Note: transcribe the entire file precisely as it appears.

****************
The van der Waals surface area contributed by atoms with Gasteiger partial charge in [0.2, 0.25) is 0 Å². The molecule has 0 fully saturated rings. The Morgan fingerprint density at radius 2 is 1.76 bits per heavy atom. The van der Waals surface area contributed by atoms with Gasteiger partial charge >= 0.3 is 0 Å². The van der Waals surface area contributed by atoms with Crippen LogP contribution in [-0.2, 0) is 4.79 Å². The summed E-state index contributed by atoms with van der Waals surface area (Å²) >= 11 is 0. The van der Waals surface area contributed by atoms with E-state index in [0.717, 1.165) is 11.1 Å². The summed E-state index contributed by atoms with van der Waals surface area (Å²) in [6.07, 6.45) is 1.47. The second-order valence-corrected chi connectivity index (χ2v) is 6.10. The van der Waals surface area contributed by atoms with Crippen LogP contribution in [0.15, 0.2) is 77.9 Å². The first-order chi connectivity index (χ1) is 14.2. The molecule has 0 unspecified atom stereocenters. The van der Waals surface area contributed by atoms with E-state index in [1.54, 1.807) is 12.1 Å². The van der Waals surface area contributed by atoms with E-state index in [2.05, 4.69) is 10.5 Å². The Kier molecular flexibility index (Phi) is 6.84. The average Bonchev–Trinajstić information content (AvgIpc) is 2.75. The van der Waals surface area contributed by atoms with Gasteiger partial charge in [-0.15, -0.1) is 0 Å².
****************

The van der Waals surface area contributed by atoms with Gasteiger partial charge in [0.2, 0.25) is 0 Å². The molecule has 0 fully saturated rings. The Morgan fingerprint density at radius 2 is 1.76 bits per heavy atom. The van der Waals surface area contributed by atoms with Gasteiger partial charge >= 0.3 is 0 Å². The van der Waals surface area contributed by atoms with Crippen LogP contribution in [-0.2, 0) is 4.79 Å². The summed E-state index contributed by atoms with van der Waals surface area (Å²) >= 11 is 0. The van der Waals surface area contributed by atoms with E-state index in [0.717, 1.165) is 11.1 Å². The summed E-state index contributed by atoms with van der Waals surface area (Å²) in [6.07, 6.45) is 1.47. The second-order valence-corrected chi connectivity index (χ2v) is 6.10. The van der Waals surface area contributed by atoms with Crippen LogP contribution in [0.15, 0.2) is 77.9 Å². The first-order chi connectivity index (χ1) is 14.2. The molecule has 0 unspecified atom stereocenters. The van der Waals surface area contributed by atoms with E-state index in [1.54, 1.807) is 12.1 Å². The van der Waals surface area contributed by atoms with E-state index in [2.05, 4.69) is 10.5 Å². The Kier molecular flexibility index (Phi) is 6.84. The average Bonchev–Trinajstić information content (AvgIpc) is 2.75. The van der Waals surface area contributed by atoms with Gasteiger partial charge in [-0.15, -0.1) is 0 Å².